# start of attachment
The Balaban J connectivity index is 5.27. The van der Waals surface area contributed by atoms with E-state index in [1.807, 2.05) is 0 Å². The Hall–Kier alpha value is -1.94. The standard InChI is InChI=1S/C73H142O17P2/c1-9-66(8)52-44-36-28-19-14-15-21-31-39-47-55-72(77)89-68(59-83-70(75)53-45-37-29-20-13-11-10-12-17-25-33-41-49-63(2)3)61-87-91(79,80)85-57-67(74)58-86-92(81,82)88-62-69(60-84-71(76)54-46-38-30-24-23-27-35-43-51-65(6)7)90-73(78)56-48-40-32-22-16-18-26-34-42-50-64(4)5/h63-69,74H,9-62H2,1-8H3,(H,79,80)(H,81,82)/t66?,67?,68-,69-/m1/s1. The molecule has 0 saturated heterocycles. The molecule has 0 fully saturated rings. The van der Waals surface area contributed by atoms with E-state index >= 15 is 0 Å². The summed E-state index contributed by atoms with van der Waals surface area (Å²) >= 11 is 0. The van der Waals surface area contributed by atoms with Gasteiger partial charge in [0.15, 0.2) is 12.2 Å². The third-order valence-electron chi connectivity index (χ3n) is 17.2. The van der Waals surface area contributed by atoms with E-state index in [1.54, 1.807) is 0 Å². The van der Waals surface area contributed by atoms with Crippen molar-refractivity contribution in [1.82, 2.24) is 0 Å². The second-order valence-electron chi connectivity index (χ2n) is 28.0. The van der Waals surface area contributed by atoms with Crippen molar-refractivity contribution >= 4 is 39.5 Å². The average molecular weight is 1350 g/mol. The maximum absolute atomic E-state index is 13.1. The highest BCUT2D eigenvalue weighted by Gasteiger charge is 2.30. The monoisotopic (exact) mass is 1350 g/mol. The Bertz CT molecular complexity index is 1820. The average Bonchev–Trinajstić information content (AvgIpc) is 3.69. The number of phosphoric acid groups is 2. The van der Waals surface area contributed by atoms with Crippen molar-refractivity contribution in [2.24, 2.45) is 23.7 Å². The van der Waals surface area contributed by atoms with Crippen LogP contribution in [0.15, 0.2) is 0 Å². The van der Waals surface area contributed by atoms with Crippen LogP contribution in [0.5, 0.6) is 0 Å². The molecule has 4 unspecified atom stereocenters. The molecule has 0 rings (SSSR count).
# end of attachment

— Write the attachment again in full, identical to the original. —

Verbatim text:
The Balaban J connectivity index is 5.27. The van der Waals surface area contributed by atoms with E-state index in [1.807, 2.05) is 0 Å². The Hall–Kier alpha value is -1.94. The standard InChI is InChI=1S/C73H142O17P2/c1-9-66(8)52-44-36-28-19-14-15-21-31-39-47-55-72(77)89-68(59-83-70(75)53-45-37-29-20-13-11-10-12-17-25-33-41-49-63(2)3)61-87-91(79,80)85-57-67(74)58-86-92(81,82)88-62-69(60-84-71(76)54-46-38-30-24-23-27-35-43-51-65(6)7)90-73(78)56-48-40-32-22-16-18-26-34-42-50-64(4)5/h63-69,74H,9-62H2,1-8H3,(H,79,80)(H,81,82)/t66?,67?,68-,69-/m1/s1. The molecule has 0 saturated heterocycles. The molecule has 0 fully saturated rings. The van der Waals surface area contributed by atoms with E-state index >= 15 is 0 Å². The summed E-state index contributed by atoms with van der Waals surface area (Å²) >= 11 is 0. The van der Waals surface area contributed by atoms with Gasteiger partial charge in [0.15, 0.2) is 12.2 Å². The third-order valence-electron chi connectivity index (χ3n) is 17.2. The van der Waals surface area contributed by atoms with E-state index in [1.54, 1.807) is 0 Å². The van der Waals surface area contributed by atoms with Crippen molar-refractivity contribution in [1.82, 2.24) is 0 Å². The second-order valence-electron chi connectivity index (χ2n) is 28.0. The van der Waals surface area contributed by atoms with Crippen molar-refractivity contribution >= 4 is 39.5 Å². The average molecular weight is 1350 g/mol. The maximum absolute atomic E-state index is 13.1. The highest BCUT2D eigenvalue weighted by Gasteiger charge is 2.30. The monoisotopic (exact) mass is 1350 g/mol. The Bertz CT molecular complexity index is 1820. The average Bonchev–Trinajstić information content (AvgIpc) is 3.69. The number of phosphoric acid groups is 2. The van der Waals surface area contributed by atoms with Crippen molar-refractivity contribution in [2.24, 2.45) is 23.7 Å². The van der Waals surface area contributed by atoms with Crippen LogP contribution in [0.15, 0.2) is 0 Å². The van der Waals surface area contributed by atoms with Crippen LogP contribution in [0.5, 0.6) is 0 Å². The molecule has 4 unspecified atom stereocenters. The molecule has 0 rings (SSSR count).